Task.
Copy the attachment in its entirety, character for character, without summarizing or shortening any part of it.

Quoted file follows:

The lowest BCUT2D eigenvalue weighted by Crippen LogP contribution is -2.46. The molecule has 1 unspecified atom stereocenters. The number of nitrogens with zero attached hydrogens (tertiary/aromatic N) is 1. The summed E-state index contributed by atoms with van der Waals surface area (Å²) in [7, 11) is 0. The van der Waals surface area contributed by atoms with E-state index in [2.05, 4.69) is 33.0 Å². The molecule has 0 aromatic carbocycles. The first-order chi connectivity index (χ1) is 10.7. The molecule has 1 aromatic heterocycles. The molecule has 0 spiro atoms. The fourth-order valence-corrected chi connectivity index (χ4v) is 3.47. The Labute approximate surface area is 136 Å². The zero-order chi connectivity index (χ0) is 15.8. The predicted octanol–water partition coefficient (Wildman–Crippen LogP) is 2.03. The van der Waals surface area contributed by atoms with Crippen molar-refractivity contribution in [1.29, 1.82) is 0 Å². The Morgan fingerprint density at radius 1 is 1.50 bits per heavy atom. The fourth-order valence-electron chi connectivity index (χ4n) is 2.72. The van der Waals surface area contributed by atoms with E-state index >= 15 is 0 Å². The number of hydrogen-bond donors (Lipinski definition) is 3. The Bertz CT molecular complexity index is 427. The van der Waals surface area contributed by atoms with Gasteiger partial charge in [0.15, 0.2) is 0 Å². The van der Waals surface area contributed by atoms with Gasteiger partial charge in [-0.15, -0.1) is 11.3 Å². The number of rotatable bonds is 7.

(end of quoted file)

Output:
The lowest BCUT2D eigenvalue weighted by Crippen LogP contribution is -2.46. The molecule has 1 unspecified atom stereocenters. The number of nitrogens with zero attached hydrogens (tertiary/aromatic N) is 1. The summed E-state index contributed by atoms with van der Waals surface area (Å²) in [7, 11) is 0. The van der Waals surface area contributed by atoms with E-state index in [2.05, 4.69) is 33.0 Å². The molecule has 0 aromatic carbocycles. The first-order chi connectivity index (χ1) is 10.7. The molecule has 1 aromatic heterocycles. The molecule has 0 spiro atoms. The fourth-order valence-corrected chi connectivity index (χ4v) is 3.47. The Labute approximate surface area is 136 Å². The zero-order chi connectivity index (χ0) is 15.8. The predicted octanol–water partition coefficient (Wildman–Crippen LogP) is 2.03. The van der Waals surface area contributed by atoms with Crippen molar-refractivity contribution in [1.29, 1.82) is 0 Å². The Morgan fingerprint density at radius 1 is 1.50 bits per heavy atom. The fourth-order valence-electron chi connectivity index (χ4n) is 2.72. The van der Waals surface area contributed by atoms with E-state index >= 15 is 0 Å². The number of hydrogen-bond donors (Lipinski definition) is 3. The Bertz CT molecular complexity index is 427. The van der Waals surface area contributed by atoms with Gasteiger partial charge in [0.15, 0.2) is 0 Å². The van der Waals surface area contributed by atoms with Gasteiger partial charge in [-0.15, -0.1) is 11.3 Å². The number of rotatable bonds is 7.